Oh, to travel, to step down
into the sunken lane, to be sunk,
to sink and relish the green
gliss of it. I think of Lucy, who
never passed a lake or a pond,
a sea or a sound
she didn’t think to slip into.
After my last dip of the day,
my second swim,
the sun dried the sea to salt
on my skin and I think of her
and imagine I know why she longs to,
at every chance, at every coast – swim.
How the water receives her
unflinching, without judgment.
How her body floats
the way she must have floated in utero –
spineless and mindless at first,
no more than a speck,
the way we’d live if we could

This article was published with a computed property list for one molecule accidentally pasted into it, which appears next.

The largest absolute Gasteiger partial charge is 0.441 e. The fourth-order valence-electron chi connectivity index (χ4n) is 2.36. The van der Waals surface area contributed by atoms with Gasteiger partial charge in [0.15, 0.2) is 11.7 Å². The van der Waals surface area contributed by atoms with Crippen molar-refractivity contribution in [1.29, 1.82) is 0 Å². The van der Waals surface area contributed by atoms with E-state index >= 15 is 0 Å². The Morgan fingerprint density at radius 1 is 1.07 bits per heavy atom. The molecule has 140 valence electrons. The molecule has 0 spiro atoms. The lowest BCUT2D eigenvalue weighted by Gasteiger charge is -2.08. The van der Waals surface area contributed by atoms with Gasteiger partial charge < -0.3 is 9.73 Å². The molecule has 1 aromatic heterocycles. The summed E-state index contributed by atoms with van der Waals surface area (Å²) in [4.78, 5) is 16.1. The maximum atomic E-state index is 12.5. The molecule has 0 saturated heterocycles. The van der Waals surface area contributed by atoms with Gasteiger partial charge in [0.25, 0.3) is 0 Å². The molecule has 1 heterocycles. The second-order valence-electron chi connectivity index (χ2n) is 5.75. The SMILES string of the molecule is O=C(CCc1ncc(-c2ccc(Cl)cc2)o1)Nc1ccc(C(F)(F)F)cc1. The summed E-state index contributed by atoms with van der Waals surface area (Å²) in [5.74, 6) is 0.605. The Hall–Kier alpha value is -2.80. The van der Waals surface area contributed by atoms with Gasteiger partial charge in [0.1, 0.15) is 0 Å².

let the phones ring, let the texts go,
be so out of touch,
the small print we can barely read
is barely news at all, a shadow,
a stand in for all that’s unsaid,
all that’s unfinished, unwritten, unread
for all that becomes a meadow, a sea, a sound
all fluid, all containment, where the sink,
the pleasure, the knowing and
not knowing, the you in all things comes in.
Elaine Sexton is the author of two collections of poetry, Sleuth (2003) and Causeway (2008), both with New Issues. Her poems, reviews, and essays have appeared in numerous periodicals including American Poetry Review, Poetry, Art in America, Oprah Magazine, Pleiades, New Letters, Prairie Schooner, and Poetry Daily. She teaches poetry and text and image workshops at the Sarah Lawrence Writing Institute, in the graduate program at City College (CUNY), and New York University. She serves on the board of Q Avenue Press and is a member of the National Book Critics Circle.